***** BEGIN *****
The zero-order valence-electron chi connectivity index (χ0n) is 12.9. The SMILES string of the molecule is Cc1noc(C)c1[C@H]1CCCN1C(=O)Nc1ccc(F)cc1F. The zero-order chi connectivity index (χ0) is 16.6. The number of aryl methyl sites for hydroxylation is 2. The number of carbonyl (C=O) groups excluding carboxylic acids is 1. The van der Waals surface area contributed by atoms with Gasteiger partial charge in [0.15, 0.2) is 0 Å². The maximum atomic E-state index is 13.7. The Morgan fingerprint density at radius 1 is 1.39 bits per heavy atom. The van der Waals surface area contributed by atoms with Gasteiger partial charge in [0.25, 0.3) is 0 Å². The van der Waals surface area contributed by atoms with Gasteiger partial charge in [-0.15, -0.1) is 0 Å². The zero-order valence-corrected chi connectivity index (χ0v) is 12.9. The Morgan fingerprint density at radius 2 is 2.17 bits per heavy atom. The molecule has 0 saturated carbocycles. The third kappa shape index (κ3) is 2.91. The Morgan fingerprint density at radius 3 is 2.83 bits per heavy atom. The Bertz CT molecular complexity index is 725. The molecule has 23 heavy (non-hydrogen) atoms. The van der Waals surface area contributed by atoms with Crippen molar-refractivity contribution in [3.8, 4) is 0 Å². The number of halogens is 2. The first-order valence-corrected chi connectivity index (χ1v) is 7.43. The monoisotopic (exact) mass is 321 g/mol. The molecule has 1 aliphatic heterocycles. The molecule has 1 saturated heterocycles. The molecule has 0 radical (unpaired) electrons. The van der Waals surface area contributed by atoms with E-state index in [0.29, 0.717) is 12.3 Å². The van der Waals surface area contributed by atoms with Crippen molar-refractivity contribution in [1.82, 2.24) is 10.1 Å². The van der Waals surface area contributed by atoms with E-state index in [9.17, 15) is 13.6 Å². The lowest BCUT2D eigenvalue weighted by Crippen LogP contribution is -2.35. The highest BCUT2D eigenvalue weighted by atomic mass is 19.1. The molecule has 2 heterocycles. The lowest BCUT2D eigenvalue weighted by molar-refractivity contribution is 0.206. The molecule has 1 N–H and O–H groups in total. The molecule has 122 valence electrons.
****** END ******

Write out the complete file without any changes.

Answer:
The zero-order valence-electron chi connectivity index (χ0n) is 12.9. The SMILES string of the molecule is Cc1noc(C)c1[C@H]1CCCN1C(=O)Nc1ccc(F)cc1F. The zero-order chi connectivity index (χ0) is 16.6. The number of aryl methyl sites for hydroxylation is 2. The number of carbonyl (C=O) groups excluding carboxylic acids is 1. The van der Waals surface area contributed by atoms with Gasteiger partial charge in [0.15, 0.2) is 0 Å². The maximum atomic E-state index is 13.7. The Morgan fingerprint density at radius 1 is 1.39 bits per heavy atom. The van der Waals surface area contributed by atoms with Gasteiger partial charge in [0.25, 0.3) is 0 Å². The van der Waals surface area contributed by atoms with Gasteiger partial charge in [-0.15, -0.1) is 0 Å². The zero-order valence-corrected chi connectivity index (χ0v) is 12.9. The Morgan fingerprint density at radius 2 is 2.17 bits per heavy atom. The molecule has 0 saturated carbocycles. The third kappa shape index (κ3) is 2.91. The Morgan fingerprint density at radius 3 is 2.83 bits per heavy atom. The Bertz CT molecular complexity index is 725. The molecule has 23 heavy (non-hydrogen) atoms. The van der Waals surface area contributed by atoms with Crippen molar-refractivity contribution in [3.8, 4) is 0 Å². The number of halogens is 2. The first-order valence-corrected chi connectivity index (χ1v) is 7.43. The monoisotopic (exact) mass is 321 g/mol. The molecule has 1 aliphatic heterocycles. The molecule has 1 saturated heterocycles. The molecule has 0 radical (unpaired) electrons. The van der Waals surface area contributed by atoms with E-state index in [0.29, 0.717) is 12.3 Å². The van der Waals surface area contributed by atoms with Crippen molar-refractivity contribution in [1.82, 2.24) is 10.1 Å². The van der Waals surface area contributed by atoms with E-state index in [9.17, 15) is 13.6 Å². The lowest BCUT2D eigenvalue weighted by Crippen LogP contribution is -2.35. The highest BCUT2D eigenvalue weighted by atomic mass is 19.1. The molecule has 2 heterocycles. The lowest BCUT2D eigenvalue weighted by molar-refractivity contribution is 0.206. The molecule has 1 N–H and O–H groups in total. The molecule has 122 valence electrons.